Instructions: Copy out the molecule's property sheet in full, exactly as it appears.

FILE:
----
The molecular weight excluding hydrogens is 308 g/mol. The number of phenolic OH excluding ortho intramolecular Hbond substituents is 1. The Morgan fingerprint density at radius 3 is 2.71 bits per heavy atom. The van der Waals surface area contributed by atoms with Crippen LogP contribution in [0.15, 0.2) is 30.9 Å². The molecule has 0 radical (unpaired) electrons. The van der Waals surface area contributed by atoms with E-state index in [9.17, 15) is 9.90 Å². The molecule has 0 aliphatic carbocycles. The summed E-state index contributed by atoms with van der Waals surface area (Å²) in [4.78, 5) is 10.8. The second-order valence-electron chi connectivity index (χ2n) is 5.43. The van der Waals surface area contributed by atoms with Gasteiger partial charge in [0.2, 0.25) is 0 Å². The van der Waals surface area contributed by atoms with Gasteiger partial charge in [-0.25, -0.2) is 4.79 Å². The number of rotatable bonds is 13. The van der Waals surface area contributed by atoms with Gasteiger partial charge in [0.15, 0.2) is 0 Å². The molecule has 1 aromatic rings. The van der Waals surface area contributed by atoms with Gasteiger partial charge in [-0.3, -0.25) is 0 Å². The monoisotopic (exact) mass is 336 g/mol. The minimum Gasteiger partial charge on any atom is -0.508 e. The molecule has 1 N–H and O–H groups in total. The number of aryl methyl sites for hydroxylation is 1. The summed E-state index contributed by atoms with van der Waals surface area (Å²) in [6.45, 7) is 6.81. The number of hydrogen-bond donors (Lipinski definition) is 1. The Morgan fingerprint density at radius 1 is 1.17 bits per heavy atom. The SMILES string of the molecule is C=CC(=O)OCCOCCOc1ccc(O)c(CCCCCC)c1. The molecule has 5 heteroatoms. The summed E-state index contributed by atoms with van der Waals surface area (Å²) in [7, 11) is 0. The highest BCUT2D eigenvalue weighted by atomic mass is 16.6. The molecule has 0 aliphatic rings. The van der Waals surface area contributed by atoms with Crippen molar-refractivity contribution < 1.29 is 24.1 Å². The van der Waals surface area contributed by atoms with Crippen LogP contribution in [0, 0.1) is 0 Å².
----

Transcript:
The molecular weight excluding hydrogens is 308 g/mol. The number of phenolic OH excluding ortho intramolecular Hbond substituents is 1. The Morgan fingerprint density at radius 3 is 2.71 bits per heavy atom. The van der Waals surface area contributed by atoms with Crippen LogP contribution in [0.15, 0.2) is 30.9 Å². The molecule has 0 radical (unpaired) electrons. The van der Waals surface area contributed by atoms with E-state index in [9.17, 15) is 9.90 Å². The molecule has 0 aliphatic carbocycles. The summed E-state index contributed by atoms with van der Waals surface area (Å²) in [4.78, 5) is 10.8. The second-order valence-electron chi connectivity index (χ2n) is 5.43. The van der Waals surface area contributed by atoms with Gasteiger partial charge in [0.2, 0.25) is 0 Å². The van der Waals surface area contributed by atoms with Gasteiger partial charge in [-0.25, -0.2) is 4.79 Å². The number of rotatable bonds is 13. The van der Waals surface area contributed by atoms with Gasteiger partial charge in [0.15, 0.2) is 0 Å². The molecule has 1 aromatic rings. The van der Waals surface area contributed by atoms with Gasteiger partial charge in [-0.3, -0.25) is 0 Å². The monoisotopic (exact) mass is 336 g/mol. The minimum Gasteiger partial charge on any atom is -0.508 e. The molecule has 1 N–H and O–H groups in total. The number of aryl methyl sites for hydroxylation is 1. The summed E-state index contributed by atoms with van der Waals surface area (Å²) in [6.45, 7) is 6.81. The number of hydrogen-bond donors (Lipinski definition) is 1. The Morgan fingerprint density at radius 1 is 1.17 bits per heavy atom. The SMILES string of the molecule is C=CC(=O)OCCOCCOc1ccc(O)c(CCCCCC)c1. The molecule has 5 heteroatoms. The summed E-state index contributed by atoms with van der Waals surface area (Å²) in [7, 11) is 0. The highest BCUT2D eigenvalue weighted by atomic mass is 16.6. The molecule has 0 aliphatic rings. The van der Waals surface area contributed by atoms with Crippen molar-refractivity contribution < 1.29 is 24.1 Å². The van der Waals surface area contributed by atoms with Crippen LogP contribution in [0, 0.1) is 0 Å².